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Do You Even Pull?

activelifestyle exerciseprogramming strengthtraining weighttraining Jul 14, 2022

So here we are, to wrap up our series on pushing and pulling, we are finishing off with pulling using the lower body. This leaves us with some of the most technical exercises of our push and pull series and ultimately could make it the most controversial as well.  Pulling with our lower body has many characteristics to the upper body portion which allows us a lot of exercises to use for accessory lifts to assist in upper and lower body function and performance. 

The main exercise for lower body pulling as you may have guessed is the ‘deadlift’.  This may excite you or it could give you a little anxiety depending on your past movement history and current performance level. The deadlift is nothing more than the ability to pick something of the ground. It could be a simple task of picking up a child to a bag of mulch to do some landscaping. It fits right in with basic primal patterns of crawling, running, and jumping. 

The task of taking the basic life skills and building upon them can make us more durable and highly functional. If these basics are taken away from our program and life, we can lose functionality as well as overall performance and movement health. It is commonly misunderstood in many ways that leads to a fear and neglect of this exercise and ones like it. 

Pulling of the lower body stands alone with increasing overall strength head to toe, increasing athletic performance, protecting the spine and make sure function is at a high priority to name a few. Because the mechanics and positioning of the hips relative to the torso, it is easier to handle heavier loads. This is another reason why this exercise is put into most programs for athletes. It’s a great way to recruit your nervous system and overall output as well as strength and power. The deadlift and lower body pulling exercises are the first skills to learn and perfect before moving into Olympic lifts as well as more advanced barbell training. 

While the deadlift is simple in nature, to perform well and with high loads, it is a very technical skill. The movement involves high levels of motor control with body awareness throughout. With that in mind, it is the prerequisite to, and component of, ‘the world’s fastest lift, ‘ the snatch and ‘the world’s most powerful lift’ the clean.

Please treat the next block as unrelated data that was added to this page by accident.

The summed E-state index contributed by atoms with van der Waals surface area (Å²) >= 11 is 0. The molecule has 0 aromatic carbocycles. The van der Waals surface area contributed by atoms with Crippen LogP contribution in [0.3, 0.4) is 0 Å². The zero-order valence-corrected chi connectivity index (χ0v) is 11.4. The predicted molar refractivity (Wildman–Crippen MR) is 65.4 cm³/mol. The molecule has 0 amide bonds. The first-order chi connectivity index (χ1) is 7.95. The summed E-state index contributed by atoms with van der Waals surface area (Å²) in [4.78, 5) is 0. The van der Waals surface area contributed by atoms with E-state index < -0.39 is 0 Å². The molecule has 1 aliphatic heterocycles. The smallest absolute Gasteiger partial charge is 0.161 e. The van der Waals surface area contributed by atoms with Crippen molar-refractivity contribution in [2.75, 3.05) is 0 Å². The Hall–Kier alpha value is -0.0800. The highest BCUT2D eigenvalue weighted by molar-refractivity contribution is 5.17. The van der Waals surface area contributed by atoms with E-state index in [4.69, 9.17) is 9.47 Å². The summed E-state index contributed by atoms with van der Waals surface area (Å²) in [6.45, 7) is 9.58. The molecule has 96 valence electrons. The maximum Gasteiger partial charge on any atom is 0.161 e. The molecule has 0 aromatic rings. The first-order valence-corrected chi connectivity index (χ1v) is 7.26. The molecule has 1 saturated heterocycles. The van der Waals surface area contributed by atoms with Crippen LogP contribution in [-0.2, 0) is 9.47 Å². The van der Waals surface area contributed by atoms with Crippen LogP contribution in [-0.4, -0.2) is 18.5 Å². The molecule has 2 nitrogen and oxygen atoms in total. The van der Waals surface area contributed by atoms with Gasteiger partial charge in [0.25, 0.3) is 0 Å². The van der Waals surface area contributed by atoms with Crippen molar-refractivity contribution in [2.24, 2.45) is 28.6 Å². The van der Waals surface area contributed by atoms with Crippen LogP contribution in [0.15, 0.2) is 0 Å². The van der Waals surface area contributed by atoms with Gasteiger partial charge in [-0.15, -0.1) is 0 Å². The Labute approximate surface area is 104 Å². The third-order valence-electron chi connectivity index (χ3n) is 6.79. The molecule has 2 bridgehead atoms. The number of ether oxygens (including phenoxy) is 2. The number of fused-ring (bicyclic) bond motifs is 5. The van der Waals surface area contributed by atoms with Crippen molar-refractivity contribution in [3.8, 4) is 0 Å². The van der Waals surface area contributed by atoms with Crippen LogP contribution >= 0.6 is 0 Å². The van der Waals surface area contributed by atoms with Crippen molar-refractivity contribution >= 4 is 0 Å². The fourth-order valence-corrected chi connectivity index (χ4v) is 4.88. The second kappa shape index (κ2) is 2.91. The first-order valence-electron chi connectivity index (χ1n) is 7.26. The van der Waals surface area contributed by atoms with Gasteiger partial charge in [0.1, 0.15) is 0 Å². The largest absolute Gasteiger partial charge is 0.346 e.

It does not matter your goal, the deadlift can be injected into any program with proper coaching and guidance and assist in ‘revving up’ your metabolism, to increasing strength and lean mass to decreasing body fat to rehabilitating your back and maintaining functionality into your senior years. As the saying goes, ‘maintain your squat, train your deadlift.’ Ergonomically we can position ourselves safer to lift and advance our individual training with a deadlift then a squat. The saying references the squat in the manner of maintaining our mobility and functionality in a deep, compressed body position. 

The guiding principles for proper form and technique stay the same with maintaining orthopedic safety, functionality and mechanical advantage. Anyone can perform a deadlift pattern but some are safer or set up better for certain populations. The traditional deadlift works with some of the same assessments we performed for squatting and our lower body push. 

First make sure that you can perform a proper hip hinge with neutral spine. You should be able to get to 90 degrees forward fold with flat back to do a traditional barbell deadlift. If you are restricted for any reason, you can use a top down approach by using a Romanian deadlift variation and limiting your range of motion on the down phase. You could also use a elevated handle trap bar or a wider stance to set-up a better position to pull from with limited mobility. 

Use some of the exercises we addressed for the lower body push. These will help set-up your trunk and hips for better mobility and motor control. Try the below exercises to help recruit and set-up for the lower body pulling exercises. 

 

These exercises will help with lock out as well as keeping the bar close to the body as you perform the lift. 

 

  • Kneeling Band/Cable Shoulder Elevation and Depressions 

 

  • Elevated Bridge

 

These exercises will help you dial in the pulling patterns. It will help you keep the upper back engaged throughout the movement. The transition from lock out to hinging is critical as the pelvis should stay neutral and not extend into an anterior pelvic tilt, very common movement fault. 

 

  • Hip Hinge with Band/Cable Pull Through

 

  • Deadlift with Bar and Band Lat Pull

 

  • Deadlift with Trap Bar Pull 

    

Proper form in lower body pulling exercises, especially deadlifts, are many times overlooked and can be one of the main contributors to hip and lower back pain as well as movement dysfunction. If you would like more information or to see how our team of PTs and coaches can help you break down movements and exercises, give us a call us at (760) 301-6566 or message us to schedule a complimentary discovery session.  We can give you a new outlook of focusing your training on tasks, which gives a variety of movements with advancing complexity to build your skill, resiliency, and efficiency as you train.

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